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. Last Updated: 07/27/2016

Time to Lead by Example

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As finance ministers gather in Washington this weekend for the World Bank and International Monetary Fund annual meetings their focus will be on implementing the historic compact between rich and poor nations that emerged from a year's worth of global summits in Doha, Monterrey and Johannesburg. The agreement is simple: Rich and poor countries have pledged to speed poverty reduction and progress toward the 2015 Millennium Development Goals, including urgent improvements in health and education levels for the world's poorest people. Action on trade is one of the best places to start.

At the World Trade Organization summit in Doha last November, world leaders agreed that trade talks should focus on a development agenda addressing the problems faced by poor people. But rich countries need not wait for the WTO ministerial conference in Mexico next year to make good on their pledges. They can lead by example now by reducing tariffs, subsidies, capricious product standards, protectionist anti-dumping actions and other impediments to developing countries' efforts to compete in global markets.

Taking these steps won't be easy. Vested interests will try to protect the advantages they enjoy under the status quo or indeed push for more. But the momentum for change is large and growing. Civil society groups that successfully pressed for action on debt reduction and landmines are insisting that developing countries receive a fair shake in the global market place. The United Nations, multilateral financial institutions, academic economists and leaders of developing countries are all urging that rich countries show the way when it comes to trade.

Major trading nations have taken steps in the right direction. The United States, Europe, Japan and Canada have adopted programs to improve market access for exports from the poorest countries. There are encouraging signs in the recent passage of Fast Track Authority in the United States, and talk in Europe and the United States of addressing agricultural subsidies. But there have also been recent and damaging setbacks, and there is still a long way to go. Now is the time to build on these pledges and partial initiatives by removing the remaining impediments to developing countries' participation in the global economy.

Tariff peaks -- exceptionally high tariffs on goods that poor countries are best able to produce -- can be particularly pernicious. In the United States, tariff peaks are concentrated on textiles and clothing; in Europe and Japan on agriculture, food and footwear. These are precisely the labor-intensive products that offer the first step up the technology ladder to developing countries. Tariffs and quotas for textile exports to developed countries cost developing countries an estimated 27 million jobs. Every textile job in an industrialized country saved by these barriers costs about 35 jobs in these industries in low-income countries, where being a bread winner literally means putting bread on the table. Meanwhile, in the high-income countries, tariffs on food and clothing raise prices, straining the household budgets of low-income families.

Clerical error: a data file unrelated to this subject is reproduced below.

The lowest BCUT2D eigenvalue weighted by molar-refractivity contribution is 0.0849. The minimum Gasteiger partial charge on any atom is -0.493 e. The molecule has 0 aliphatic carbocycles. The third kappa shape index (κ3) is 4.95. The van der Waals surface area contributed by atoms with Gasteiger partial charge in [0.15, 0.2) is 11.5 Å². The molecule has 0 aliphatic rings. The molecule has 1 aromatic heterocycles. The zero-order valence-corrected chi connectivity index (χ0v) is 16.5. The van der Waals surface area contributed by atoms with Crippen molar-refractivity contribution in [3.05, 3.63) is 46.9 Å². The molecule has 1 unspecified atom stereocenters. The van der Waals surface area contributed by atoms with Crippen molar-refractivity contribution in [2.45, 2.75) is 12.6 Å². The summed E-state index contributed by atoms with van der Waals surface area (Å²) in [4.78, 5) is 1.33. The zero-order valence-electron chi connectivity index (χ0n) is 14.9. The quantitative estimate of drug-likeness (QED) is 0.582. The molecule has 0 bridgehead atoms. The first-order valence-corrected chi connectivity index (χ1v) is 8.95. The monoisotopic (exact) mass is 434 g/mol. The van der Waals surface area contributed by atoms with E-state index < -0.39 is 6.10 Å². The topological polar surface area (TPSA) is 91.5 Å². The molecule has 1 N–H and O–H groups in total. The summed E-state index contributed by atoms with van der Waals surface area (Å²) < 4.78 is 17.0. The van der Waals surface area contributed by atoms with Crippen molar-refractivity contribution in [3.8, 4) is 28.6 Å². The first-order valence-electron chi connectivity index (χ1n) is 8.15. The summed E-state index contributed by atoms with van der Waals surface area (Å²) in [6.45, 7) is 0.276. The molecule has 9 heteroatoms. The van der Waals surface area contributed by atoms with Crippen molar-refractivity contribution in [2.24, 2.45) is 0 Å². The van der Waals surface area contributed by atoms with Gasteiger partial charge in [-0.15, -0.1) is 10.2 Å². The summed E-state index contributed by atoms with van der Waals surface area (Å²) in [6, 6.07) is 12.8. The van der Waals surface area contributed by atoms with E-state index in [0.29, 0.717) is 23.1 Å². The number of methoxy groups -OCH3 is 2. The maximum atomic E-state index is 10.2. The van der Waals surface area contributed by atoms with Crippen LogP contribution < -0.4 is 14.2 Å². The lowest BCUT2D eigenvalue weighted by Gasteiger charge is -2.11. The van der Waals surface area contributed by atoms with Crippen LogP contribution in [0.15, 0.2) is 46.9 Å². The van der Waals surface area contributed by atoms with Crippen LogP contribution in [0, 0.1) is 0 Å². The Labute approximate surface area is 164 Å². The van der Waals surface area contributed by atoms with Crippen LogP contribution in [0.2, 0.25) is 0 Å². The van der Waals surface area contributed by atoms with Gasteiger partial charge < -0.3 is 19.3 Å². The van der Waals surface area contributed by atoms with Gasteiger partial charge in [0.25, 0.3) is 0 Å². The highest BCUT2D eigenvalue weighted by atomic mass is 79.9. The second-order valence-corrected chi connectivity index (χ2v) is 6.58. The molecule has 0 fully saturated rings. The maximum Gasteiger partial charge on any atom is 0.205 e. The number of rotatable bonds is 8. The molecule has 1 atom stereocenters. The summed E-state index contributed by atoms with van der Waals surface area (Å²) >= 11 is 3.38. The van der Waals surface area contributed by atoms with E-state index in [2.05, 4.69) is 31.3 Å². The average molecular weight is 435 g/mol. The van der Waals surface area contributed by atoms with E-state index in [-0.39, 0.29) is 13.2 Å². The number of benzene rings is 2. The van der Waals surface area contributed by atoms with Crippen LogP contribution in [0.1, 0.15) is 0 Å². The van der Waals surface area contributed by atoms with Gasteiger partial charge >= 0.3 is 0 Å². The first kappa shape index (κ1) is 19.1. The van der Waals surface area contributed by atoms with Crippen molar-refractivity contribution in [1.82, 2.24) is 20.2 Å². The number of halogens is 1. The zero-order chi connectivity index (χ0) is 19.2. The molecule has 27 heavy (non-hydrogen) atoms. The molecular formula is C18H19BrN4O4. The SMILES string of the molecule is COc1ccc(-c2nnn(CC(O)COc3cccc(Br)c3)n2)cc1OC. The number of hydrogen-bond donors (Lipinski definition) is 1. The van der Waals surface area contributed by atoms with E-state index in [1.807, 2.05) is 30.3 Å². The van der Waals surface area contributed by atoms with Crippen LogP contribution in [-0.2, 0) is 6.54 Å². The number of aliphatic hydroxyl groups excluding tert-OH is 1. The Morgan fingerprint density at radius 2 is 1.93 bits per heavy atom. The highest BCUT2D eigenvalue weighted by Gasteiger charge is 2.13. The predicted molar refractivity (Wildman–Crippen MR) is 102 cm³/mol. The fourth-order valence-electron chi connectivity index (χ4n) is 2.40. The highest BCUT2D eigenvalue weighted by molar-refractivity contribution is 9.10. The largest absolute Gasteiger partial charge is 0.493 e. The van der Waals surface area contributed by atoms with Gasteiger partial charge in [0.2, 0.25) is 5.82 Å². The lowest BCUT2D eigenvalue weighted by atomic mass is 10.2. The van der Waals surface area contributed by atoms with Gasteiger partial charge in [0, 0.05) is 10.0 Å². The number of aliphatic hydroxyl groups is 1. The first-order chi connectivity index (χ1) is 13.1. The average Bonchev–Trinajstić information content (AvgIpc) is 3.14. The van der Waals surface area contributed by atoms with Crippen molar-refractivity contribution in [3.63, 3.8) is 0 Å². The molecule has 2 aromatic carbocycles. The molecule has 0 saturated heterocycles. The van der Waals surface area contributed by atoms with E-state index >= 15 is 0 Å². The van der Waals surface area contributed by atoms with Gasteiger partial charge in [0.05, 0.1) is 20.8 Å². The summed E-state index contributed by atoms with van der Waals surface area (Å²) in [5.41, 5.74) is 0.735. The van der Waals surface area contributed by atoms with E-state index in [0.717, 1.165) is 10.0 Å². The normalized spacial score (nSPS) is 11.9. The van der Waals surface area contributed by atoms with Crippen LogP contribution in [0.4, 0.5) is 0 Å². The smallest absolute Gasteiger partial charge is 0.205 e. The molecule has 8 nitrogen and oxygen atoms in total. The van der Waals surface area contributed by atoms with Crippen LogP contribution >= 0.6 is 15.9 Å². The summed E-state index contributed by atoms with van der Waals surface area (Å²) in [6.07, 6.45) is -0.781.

Escalating tariffs -- duties that are lowest on unprocessed raw materials and rise sharply with each step of processing and value added -- undermine manufacturing and employment in industries where developing countries would otherwise be competitive. Escalating tariffs in rich countries help confine Ghana and Ivory Coast to the export of unprocessed cocoa beans; Uganda and Kenya to the export of raw coffee beans; and Mali and Burkina Faso to the export of raw cotton.

Agricultural subsidies in rich countries of about $350 billion a year -- nearly $1 billion per day -- undercut poor farmers in developing countries. These subsidies, which go mainly to large agribusiness corporations, are seven times the $50 billion that these countries provide annually in foreign aid. Sugar prices in the United States and Europe are three times higher than in the world market due to subsidies and protection, to the detriment of low-cost producers such as Brazil. Does it really make sense to be subsidizing production of sugar beets in Northern Europe?

Other non-tariff barriers -- standards and anti-dumping actions -- are often applied in ways that impose undue burdens on developing country producers and sometimes amount to underhanded protectionism. To meet EU standards, mango pulp processors in India must keep detailed records of each delivery from the small farmers who grow the fruit. Would it not be better to focus directly on quality standards instead? Meanwhile, anti-dumping actions hit especially hard at the small countries and small firms, who lack the deep pockets needed to demonstrate in court that they are not selling at less than the cost of production.

Developing countries are working hard to become more competitive and are eager to enter the international market place given a fair chance to do so. I have heard this again and again in meetings with leaders of developing countries around the world. Give us market access, give us a level playing field for our products and goods, give us a trade partnership that is more than just in name. That is what these leaders and many others are saying.

The world is watching to see how the leaders of the rich countries will respond.

James D. Wolfensohn is president of the World Bank Group. He contributed this comment to The Moscow Times.